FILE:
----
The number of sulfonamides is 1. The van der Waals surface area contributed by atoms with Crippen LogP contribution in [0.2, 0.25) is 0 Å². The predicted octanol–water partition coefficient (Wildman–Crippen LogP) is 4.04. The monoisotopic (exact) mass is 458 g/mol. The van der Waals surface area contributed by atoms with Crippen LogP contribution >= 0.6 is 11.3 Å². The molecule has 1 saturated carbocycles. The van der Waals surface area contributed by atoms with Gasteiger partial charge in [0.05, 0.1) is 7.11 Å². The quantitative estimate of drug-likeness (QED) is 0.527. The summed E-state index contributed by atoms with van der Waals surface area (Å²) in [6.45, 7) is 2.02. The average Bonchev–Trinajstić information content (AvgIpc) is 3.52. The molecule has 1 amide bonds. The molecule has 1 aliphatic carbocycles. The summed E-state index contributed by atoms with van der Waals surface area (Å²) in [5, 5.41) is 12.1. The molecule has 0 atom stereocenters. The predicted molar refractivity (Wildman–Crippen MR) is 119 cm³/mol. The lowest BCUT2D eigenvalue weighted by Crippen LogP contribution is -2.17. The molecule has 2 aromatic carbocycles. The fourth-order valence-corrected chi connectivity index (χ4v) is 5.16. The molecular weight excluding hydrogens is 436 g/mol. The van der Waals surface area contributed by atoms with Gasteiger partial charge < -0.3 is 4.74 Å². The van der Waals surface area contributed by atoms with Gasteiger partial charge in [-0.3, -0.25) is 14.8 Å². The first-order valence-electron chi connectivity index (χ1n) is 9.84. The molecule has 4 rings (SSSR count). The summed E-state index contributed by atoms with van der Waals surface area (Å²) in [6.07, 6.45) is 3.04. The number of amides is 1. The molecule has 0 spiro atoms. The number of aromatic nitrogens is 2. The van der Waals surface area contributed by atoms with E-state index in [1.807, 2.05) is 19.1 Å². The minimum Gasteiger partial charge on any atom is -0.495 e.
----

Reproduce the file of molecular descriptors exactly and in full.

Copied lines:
The number of sulfonamides is 1. The van der Waals surface area contributed by atoms with Crippen LogP contribution in [0.2, 0.25) is 0 Å². The predicted octanol–water partition coefficient (Wildman–Crippen LogP) is 4.04. The monoisotopic (exact) mass is 458 g/mol. The van der Waals surface area contributed by atoms with Crippen LogP contribution >= 0.6 is 11.3 Å². The molecule has 1 saturated carbocycles. The van der Waals surface area contributed by atoms with Gasteiger partial charge in [0.05, 0.1) is 7.11 Å². The quantitative estimate of drug-likeness (QED) is 0.527. The summed E-state index contributed by atoms with van der Waals surface area (Å²) in [6.45, 7) is 2.02. The average Bonchev–Trinajstić information content (AvgIpc) is 3.52. The molecule has 1 amide bonds. The molecule has 1 aliphatic carbocycles. The summed E-state index contributed by atoms with van der Waals surface area (Å²) in [5, 5.41) is 12.1. The molecule has 0 atom stereocenters. The predicted molar refractivity (Wildman–Crippen MR) is 119 cm³/mol. The lowest BCUT2D eigenvalue weighted by Crippen LogP contribution is -2.17. The molecule has 2 aromatic carbocycles. The fourth-order valence-corrected chi connectivity index (χ4v) is 5.16. The molecular weight excluding hydrogens is 436 g/mol. The van der Waals surface area contributed by atoms with Gasteiger partial charge < -0.3 is 4.74 Å². The van der Waals surface area contributed by atoms with Gasteiger partial charge in [-0.3, -0.25) is 14.8 Å². The first-order valence-electron chi connectivity index (χ1n) is 9.84. The molecule has 4 rings (SSSR count). The summed E-state index contributed by atoms with van der Waals surface area (Å²) in [6.07, 6.45) is 3.04. The number of amides is 1. The molecule has 0 spiro atoms. The number of aromatic nitrogens is 2. The van der Waals surface area contributed by atoms with E-state index in [1.807, 2.05) is 19.1 Å². The minimum Gasteiger partial charge on any atom is -0.495 e.